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Mystery Shop Programs To Reduce Underage Alcohol Sales

NCJ Number
Date Published
August 2017
19 pages
This report presents findings on the features and effectiveness of "Mystery Shops," which constitute a community-based intervention strategy for achieving licensees' compliance with laws that prohibit alcohol sales to minors.

Mystery Shops have the common feature of employing young, legal-age inspectors to attempt purchases of age-restricted products in order to provide feedback to licensees on the procedures used by their staffs to prevent their sale of age-restricted products. Unlike similar inspections by law enforcement personnel, Mystery Shops do not intend to collect evidence for imposing legal penalties for failure to check the ID of someone young enough to trigger a confirmation procedure for purchases of age-restricted projects; rather, the intent of Mystery Shops is to provide advisory feedback to particular licensees on how they should improve their age-confirmation procedures for sales of age-restricted products. This evaluation of Mystery Shops partnered with the Oregon Liquor Control Commission and the Texas Alcoholic Beverage Control Commission in conducting 13 monthly Mystery Shops in 12 communities in each state. In eight communities, licensees received on-the-spot feedback and follow-up reports; in another eight communities, licensees received reports on aggregate community-level performance and "Responsible Retailing" best practices; the remaining eight communities acted as non-intervention controls. Findings show that the community-wide feedback intervention had an equivalent effect to the individual licensee feedback in Texas; however, in Oregon, community-wide impact was apparently somewhat less effective than direct feedback to each licensee. Given the lack of statistical significance, however, this pattern is difficult to interpret. The report notes that the full-scale implementation of Mystery Shops would be significantly less costly than providing feedback to each licensee monitored. Additional research should be conducted to examine the viability of this option. 7 tables, 1 figure, and 37 references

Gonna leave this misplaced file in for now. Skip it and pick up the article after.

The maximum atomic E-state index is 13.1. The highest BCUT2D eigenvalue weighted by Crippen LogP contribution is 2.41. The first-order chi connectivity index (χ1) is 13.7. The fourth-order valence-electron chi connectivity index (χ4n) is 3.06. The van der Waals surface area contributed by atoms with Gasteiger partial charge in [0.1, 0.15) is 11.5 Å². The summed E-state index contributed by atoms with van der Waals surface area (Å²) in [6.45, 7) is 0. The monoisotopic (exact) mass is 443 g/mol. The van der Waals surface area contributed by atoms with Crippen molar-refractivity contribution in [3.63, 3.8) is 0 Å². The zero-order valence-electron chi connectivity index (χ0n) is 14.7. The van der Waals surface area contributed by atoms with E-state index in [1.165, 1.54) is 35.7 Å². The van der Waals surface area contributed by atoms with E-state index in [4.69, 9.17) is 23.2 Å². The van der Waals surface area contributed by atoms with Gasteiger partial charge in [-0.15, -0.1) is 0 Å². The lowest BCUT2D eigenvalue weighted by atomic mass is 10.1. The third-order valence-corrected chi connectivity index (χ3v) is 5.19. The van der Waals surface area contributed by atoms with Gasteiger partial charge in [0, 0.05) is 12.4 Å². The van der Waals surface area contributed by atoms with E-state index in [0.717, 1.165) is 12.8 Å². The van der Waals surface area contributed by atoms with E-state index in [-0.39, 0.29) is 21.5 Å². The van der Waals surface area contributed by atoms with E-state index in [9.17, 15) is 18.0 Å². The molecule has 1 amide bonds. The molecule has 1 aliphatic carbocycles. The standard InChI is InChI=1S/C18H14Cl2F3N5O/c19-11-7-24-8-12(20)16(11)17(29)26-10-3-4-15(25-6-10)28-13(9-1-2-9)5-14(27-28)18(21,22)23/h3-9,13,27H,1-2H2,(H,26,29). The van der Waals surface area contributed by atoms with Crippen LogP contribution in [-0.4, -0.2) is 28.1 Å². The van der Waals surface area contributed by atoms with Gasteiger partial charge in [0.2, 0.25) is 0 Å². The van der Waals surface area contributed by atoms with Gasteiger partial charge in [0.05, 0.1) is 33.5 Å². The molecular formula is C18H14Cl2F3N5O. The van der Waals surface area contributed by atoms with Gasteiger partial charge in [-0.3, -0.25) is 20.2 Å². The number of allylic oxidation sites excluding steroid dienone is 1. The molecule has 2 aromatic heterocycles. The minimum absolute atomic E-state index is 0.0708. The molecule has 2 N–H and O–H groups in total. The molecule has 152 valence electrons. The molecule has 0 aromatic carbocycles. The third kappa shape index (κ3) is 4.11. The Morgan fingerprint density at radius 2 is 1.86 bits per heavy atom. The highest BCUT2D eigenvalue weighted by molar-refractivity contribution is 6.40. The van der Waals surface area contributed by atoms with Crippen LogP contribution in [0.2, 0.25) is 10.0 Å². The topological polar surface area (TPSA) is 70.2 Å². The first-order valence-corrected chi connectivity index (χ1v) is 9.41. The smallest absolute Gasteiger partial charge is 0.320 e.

Date Published: August 1, 2017